With more opportunities to exercise than ever, a greater selection of exercise options, and the subsequent opinions supporting and challenging their merits, it's easy to be confused as to which approach is best.
Cyber Threat Checklist: Defend Your Business With These 10 Steps
Living in an internet connected society brings many conveniences and benefits. The power of the internet to connect us with customers, store data, and find information has opened the door for many small business owners to grow and flourish.
Prevention: Stop Recurrent Urinary Tract Infections
The recurrent urinary tract infection (UTI) is one of those nuisance conditions that can play havoc with quality of life, and this particular infection is much more common than most people realize.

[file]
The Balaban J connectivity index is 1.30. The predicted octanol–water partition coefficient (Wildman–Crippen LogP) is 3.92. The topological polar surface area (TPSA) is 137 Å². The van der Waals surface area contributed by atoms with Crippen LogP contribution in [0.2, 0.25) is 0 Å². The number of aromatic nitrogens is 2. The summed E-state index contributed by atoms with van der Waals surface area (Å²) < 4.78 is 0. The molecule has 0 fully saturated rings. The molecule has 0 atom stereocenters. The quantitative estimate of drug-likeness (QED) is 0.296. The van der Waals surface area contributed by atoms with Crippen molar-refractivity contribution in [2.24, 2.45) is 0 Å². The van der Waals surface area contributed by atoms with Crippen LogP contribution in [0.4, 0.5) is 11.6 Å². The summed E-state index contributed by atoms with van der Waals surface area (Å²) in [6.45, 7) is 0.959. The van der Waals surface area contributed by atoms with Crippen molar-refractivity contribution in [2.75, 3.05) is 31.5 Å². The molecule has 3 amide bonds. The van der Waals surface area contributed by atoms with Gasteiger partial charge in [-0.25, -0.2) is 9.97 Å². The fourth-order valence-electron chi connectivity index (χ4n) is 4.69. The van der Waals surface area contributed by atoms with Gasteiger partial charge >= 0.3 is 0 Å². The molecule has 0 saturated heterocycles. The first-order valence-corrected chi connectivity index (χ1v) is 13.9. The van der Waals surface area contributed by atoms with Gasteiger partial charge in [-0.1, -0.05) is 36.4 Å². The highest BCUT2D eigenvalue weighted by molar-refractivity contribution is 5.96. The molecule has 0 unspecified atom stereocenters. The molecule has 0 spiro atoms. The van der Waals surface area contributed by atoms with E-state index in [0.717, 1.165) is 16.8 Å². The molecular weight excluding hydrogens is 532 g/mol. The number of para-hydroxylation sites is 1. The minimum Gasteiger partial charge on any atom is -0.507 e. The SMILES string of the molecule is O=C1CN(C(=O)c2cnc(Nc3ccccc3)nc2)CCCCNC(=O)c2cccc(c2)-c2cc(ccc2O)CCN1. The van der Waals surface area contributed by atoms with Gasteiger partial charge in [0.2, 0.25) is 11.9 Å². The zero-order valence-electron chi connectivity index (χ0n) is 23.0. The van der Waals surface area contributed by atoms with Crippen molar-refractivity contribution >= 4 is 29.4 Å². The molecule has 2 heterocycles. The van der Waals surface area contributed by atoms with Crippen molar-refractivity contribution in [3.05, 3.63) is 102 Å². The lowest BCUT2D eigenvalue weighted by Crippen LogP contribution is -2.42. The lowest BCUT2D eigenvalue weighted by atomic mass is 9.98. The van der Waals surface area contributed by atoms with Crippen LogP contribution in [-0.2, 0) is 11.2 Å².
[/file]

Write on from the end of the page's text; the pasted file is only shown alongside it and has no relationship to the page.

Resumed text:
Diagnosing & Treating Aggressive Energy
Recently, there has been an article, and subsequent discussion, about the subject of Aggressive Energy (AKA "AE"), including ways to detect its presence and an alternative method of treating it.
Prompting Memory: How to Stimulate Cognition
Recently I gave a talk titled, The Art of Memoir – Tapping the Past to Sharpen the Present at a senior lunch event in Austin, Texas.
Bastyr University: On the Front Lines of the Pain Epidemic
At University of Washington's Harborview Medical Center, the Seattle region's only Level I Trauma and Burn Center, the demands for in-patient care are dramatically different from a private clinic environment.
News in Brief